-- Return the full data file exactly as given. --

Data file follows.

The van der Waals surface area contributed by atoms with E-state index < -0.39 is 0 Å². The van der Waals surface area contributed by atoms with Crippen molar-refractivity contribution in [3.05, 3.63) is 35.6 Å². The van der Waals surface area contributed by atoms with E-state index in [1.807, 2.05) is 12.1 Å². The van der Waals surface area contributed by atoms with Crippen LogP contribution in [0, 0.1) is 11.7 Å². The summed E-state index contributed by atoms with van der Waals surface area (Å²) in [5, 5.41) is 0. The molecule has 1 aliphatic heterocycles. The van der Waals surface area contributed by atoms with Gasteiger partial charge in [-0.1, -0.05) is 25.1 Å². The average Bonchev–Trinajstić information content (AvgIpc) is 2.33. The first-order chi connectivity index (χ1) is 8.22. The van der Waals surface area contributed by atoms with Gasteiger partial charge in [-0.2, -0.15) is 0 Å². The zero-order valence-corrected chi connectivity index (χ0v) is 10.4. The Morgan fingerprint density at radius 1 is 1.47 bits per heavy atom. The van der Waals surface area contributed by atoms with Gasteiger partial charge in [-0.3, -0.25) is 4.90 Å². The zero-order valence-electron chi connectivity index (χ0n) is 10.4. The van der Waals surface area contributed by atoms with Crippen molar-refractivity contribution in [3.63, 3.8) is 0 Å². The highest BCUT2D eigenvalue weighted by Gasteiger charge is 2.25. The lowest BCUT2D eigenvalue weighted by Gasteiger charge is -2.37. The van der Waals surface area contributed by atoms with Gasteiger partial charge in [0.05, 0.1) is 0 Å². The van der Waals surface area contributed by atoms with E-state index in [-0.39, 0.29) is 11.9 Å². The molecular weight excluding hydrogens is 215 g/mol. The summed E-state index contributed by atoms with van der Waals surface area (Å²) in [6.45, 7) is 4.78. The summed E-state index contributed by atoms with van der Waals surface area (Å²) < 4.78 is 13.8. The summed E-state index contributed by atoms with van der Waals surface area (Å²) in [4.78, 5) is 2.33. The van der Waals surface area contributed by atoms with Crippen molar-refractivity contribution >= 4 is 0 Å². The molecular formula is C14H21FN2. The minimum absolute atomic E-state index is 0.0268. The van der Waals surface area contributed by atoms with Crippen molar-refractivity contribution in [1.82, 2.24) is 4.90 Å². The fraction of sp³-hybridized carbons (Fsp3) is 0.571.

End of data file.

The van der Waals surface area contributed by atoms with E-state index < -0.39 is 0 Å². The van der Waals surface area contributed by atoms with Crippen molar-refractivity contribution in [3.05, 3.63) is 35.6 Å². The van der Waals surface area contributed by atoms with E-state index in [1.807, 2.05) is 12.1 Å². The van der Waals surface area contributed by atoms with Crippen LogP contribution in [0, 0.1) is 11.7 Å². The summed E-state index contributed by atoms with van der Waals surface area (Å²) in [5, 5.41) is 0. The molecule has 1 aliphatic heterocycles. The van der Waals surface area contributed by atoms with Gasteiger partial charge in [-0.1, -0.05) is 25.1 Å². The average Bonchev–Trinajstić information content (AvgIpc) is 2.33. The first-order chi connectivity index (χ1) is 8.22. The van der Waals surface area contributed by atoms with Gasteiger partial charge in [-0.2, -0.15) is 0 Å². The zero-order valence-corrected chi connectivity index (χ0v) is 10.4. The Morgan fingerprint density at radius 1 is 1.47 bits per heavy atom. The van der Waals surface area contributed by atoms with Gasteiger partial charge in [-0.3, -0.25) is 4.90 Å². The zero-order valence-electron chi connectivity index (χ0n) is 10.4. The van der Waals surface area contributed by atoms with Crippen molar-refractivity contribution in [3.63, 3.8) is 0 Å². The highest BCUT2D eigenvalue weighted by Gasteiger charge is 2.25. The lowest BCUT2D eigenvalue weighted by Gasteiger charge is -2.37. The van der Waals surface area contributed by atoms with Gasteiger partial charge in [0.05, 0.1) is 0 Å². The van der Waals surface area contributed by atoms with E-state index in [-0.39, 0.29) is 11.9 Å². The molecular weight excluding hydrogens is 215 g/mol. The summed E-state index contributed by atoms with van der Waals surface area (Å²) in [6.45, 7) is 4.78. The summed E-state index contributed by atoms with van der Waals surface area (Å²) < 4.78 is 13.8. The summed E-state index contributed by atoms with van der Waals surface area (Å²) in [4.78, 5) is 2.33. The van der Waals surface area contributed by atoms with Crippen molar-refractivity contribution >= 4 is 0 Å². The molecular formula is C14H21FN2. The minimum absolute atomic E-state index is 0.0268. The van der Waals surface area contributed by atoms with Crippen molar-refractivity contribution in [1.82, 2.24) is 4.90 Å². The fraction of sp³-hybridized carbons (Fsp3) is 0.571.